- Blog Post
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U.S. coal production is down but exports are up. That’s led to widespread warnings that efforts to curb U.S. coal consumption won’t do much if anything to slow climate change unless the United States bans exports too.
That conclusion strikes me as premature.
Brad Plumer, writing yesterday at the Washington Post, presents the argument for worrying about exports clearly:
“In 2011, the United States exported even more coal to countries like Brazil, South Korea and Europe, just as its own consumption was falling. That’s evidence in favor of the idea that if the United States won’t burn its vast coal reserves, then other countries will be happy to take the coal off our hands. And if that’s true, it would mean that the government’s recent spate of power-plant regulations aren’t helping the country make much progress on climate change. After all, carbon-dioxide that’s released by burning coal will heat up the planet no matter where it’s burned.”
But that’s only half of the equation. Increased U.S. coal exports will raise global greenhouse gas emissions if and only if they supplement other coal production rather than displace it. On that count, we’re actually flying pretty blind.
There’s reason, though, to suspect that a good part of increased U.S. coal exports would come at the expense of others’ output, which means that it wouldn’t increase net global greenhouse gas emissions. Last year, the IEA tried to model how country-by-country coal output would be affected if the world slashed its coal consumption. It found that Chinese, Australian, and Indonesian production would be cut deeply, but that U.S. production would hold up far more strongly. This suggests, at a minimum, that substantial U.S. coal exports are compatible with a lower-carbon world.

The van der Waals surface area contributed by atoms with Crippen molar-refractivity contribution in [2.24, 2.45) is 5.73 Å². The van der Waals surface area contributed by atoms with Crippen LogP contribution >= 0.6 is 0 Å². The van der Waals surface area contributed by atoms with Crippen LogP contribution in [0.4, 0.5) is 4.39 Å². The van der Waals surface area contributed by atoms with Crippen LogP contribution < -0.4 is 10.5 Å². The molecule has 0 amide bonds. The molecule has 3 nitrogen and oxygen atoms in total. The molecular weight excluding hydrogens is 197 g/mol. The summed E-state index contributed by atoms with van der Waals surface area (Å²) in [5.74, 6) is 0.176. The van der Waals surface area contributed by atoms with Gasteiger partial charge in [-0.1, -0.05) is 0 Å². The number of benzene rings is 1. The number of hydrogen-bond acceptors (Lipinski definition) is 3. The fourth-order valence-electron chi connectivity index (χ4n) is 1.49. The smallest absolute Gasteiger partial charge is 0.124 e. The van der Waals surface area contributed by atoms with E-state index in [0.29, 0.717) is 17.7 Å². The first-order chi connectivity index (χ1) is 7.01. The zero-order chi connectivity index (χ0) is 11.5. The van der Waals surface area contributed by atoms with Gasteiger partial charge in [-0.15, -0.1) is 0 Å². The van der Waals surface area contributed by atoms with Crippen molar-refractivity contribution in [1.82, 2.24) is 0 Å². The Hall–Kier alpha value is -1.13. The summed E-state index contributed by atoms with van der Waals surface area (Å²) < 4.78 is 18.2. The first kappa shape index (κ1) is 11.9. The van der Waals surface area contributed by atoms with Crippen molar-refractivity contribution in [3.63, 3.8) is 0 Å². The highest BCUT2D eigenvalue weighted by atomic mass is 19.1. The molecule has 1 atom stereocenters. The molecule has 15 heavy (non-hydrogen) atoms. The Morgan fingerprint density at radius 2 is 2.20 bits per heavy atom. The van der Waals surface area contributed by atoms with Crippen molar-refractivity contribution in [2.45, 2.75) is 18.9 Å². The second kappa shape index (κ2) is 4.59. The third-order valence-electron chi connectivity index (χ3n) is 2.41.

Of course, one model isn’t anywhere close to dispositive. Nor does the IEA sketch imply that constraining U.S. coal exports wouldn’t reduce global coal consumption further. But it does suggest that the possibility of U.S. coal exports doesn’t necessarily mean that cutting U.S. coal consumption would be for naught. This is a place where people with decent coal trade models – there are a few out there – could really help illuminate a critical policy choice.